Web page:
- 1866 - 3B Denny Lyons was born in Cincinnati. He played four seasons for Pittsburgh (1893-94; 1896-97) and put up a .299 BA as a Buc. He put together a 52-game hitting streak, largely ignored because back in the day, a walk was considered the same as a hit. Still, it was a pretty impressive on-base skein. Lyons played for 13 campaigns, quitting only after a fastball thrown by Amos Rusie broke two of his fingers, which never fully healed.
|Denny Lyons (image via the NY Public Library)|
- 1894 - The Pittsburgh Pirates issued free season tickets for ladies, good for Tuesday and Friday games at Exposition Park, per Baseball Almanac. The New York Gothams introduced the ladies day concept in 1883 and Pittsburgh bought into the concept.
- 1899 - OF Ewell “Reb” Russell was born in Jackson, Mississippi. Russell started as a pitcher for the Chicago White Sox in 1912 and was a good one, but developed arm trouble in 1918 and was released. While in the minors, he converted to playing the outfield and became an accomplished hitter. Reb got back to the show with Pittsburgh in 1922-23, and in 511 at-bats hit .323 with 21 HR and 113 RBI. His downfall was that though he hit like an outfielder, he played the outfield like a pitcher. Still, Russell returned to the minor leagues American Association and was a highly paid star in the AA through age 40, and even won the league batting title when he was 38 years old with a .385 BA. Ewell was nicknamed “Reb” for his Mississippi roots.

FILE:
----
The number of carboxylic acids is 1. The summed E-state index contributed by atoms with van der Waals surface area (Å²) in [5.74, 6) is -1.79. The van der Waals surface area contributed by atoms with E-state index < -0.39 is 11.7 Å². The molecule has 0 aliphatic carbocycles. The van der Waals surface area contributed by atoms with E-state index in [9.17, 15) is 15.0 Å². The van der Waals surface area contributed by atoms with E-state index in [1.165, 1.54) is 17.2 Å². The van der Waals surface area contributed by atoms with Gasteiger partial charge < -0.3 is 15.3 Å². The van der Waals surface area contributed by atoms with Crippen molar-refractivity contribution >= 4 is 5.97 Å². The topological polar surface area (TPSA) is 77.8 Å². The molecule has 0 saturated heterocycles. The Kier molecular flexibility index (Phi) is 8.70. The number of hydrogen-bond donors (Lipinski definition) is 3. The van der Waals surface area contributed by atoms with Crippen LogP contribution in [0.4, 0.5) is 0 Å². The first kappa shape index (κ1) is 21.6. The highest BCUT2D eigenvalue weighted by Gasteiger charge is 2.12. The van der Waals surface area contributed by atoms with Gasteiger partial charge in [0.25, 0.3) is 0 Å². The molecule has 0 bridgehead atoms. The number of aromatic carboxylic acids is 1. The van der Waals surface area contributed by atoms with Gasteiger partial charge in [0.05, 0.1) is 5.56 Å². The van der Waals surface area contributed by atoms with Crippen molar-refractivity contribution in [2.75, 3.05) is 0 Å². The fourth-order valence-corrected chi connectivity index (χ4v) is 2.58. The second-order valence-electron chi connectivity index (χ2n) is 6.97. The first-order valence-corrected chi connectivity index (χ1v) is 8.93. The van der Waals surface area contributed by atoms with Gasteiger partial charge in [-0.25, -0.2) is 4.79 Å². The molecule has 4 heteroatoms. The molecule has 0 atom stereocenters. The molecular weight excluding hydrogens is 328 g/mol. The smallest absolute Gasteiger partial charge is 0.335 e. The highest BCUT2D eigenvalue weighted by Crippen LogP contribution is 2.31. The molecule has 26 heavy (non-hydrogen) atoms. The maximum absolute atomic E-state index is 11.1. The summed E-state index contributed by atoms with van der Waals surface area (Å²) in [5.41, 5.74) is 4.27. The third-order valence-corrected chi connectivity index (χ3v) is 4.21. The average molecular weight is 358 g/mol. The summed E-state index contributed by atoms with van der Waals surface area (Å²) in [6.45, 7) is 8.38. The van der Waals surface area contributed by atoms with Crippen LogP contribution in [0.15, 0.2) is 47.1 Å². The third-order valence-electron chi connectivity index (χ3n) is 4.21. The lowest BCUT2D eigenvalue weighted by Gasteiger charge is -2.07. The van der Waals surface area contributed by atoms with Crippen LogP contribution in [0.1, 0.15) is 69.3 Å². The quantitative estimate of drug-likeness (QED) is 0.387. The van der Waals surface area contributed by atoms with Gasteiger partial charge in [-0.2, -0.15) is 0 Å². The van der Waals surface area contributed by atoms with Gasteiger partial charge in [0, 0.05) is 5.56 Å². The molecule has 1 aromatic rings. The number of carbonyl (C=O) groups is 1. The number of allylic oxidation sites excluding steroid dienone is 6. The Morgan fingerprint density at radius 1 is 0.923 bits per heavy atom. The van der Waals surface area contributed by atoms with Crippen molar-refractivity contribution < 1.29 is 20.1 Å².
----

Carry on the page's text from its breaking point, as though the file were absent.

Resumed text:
|Reb Russell (image via Historic Findings)|
- 1930 - RHP Vern "The Deacon" Law was born in Meridian, Indiana. The righty pitched 16 years for the Pirates (1950–1951, 1954–1967), putting up a 162-147/3.77 line and winning the Cy Young in 1960 with a 20-9/3.05 mark for the World Series champs. Law infamously hurt his ankle during some horseplay after clinching the pennant. A true trooper - he pitched through it during the Series, won twice and left Game #7 with a three run lead - he tore muscles in his shoulder while compensating for the ankle. Both injuries lingered on for most of the remainder of his career, and his arm woes led him to briefly retire in '63. He had one more strong campaign afterward, going 17-9/2.15 in 1965 when he was named the Comeback Player of the Year. Law was also selected twice as an All-Star. "The Deacon" came by his nickname honestly; a devout Mormon, Vernon was a church deacon.
- 1979 - LHP Dave Williams was born in Anchorage, Alaska. He spent four seasons (2001-02, 2004-05) with the Bucs, going 17-26 with a 4.25 ERA, and got to play with high school teammate Ian Snell. Williams was traded to Cincinnati for Sean Casey after the 2005 season. He had surgery for a herniated disc in his neck in 2007 and never was sharp afterward. Williams ended his career after the 2009 season following a 2008 stint in Japan, then a year in the minors.
|Dave Williams 2001 Bowman|
- 1980 - OF Chuck Klein was elected to the Hall of Fame by the Veterans Committee. Klein batted .320 over a 17-year career with the Philadelphia Phillies, Chicago Cubs, and one season with the Pirates, 1939, when he hit .300. He was inducted on August 3rd.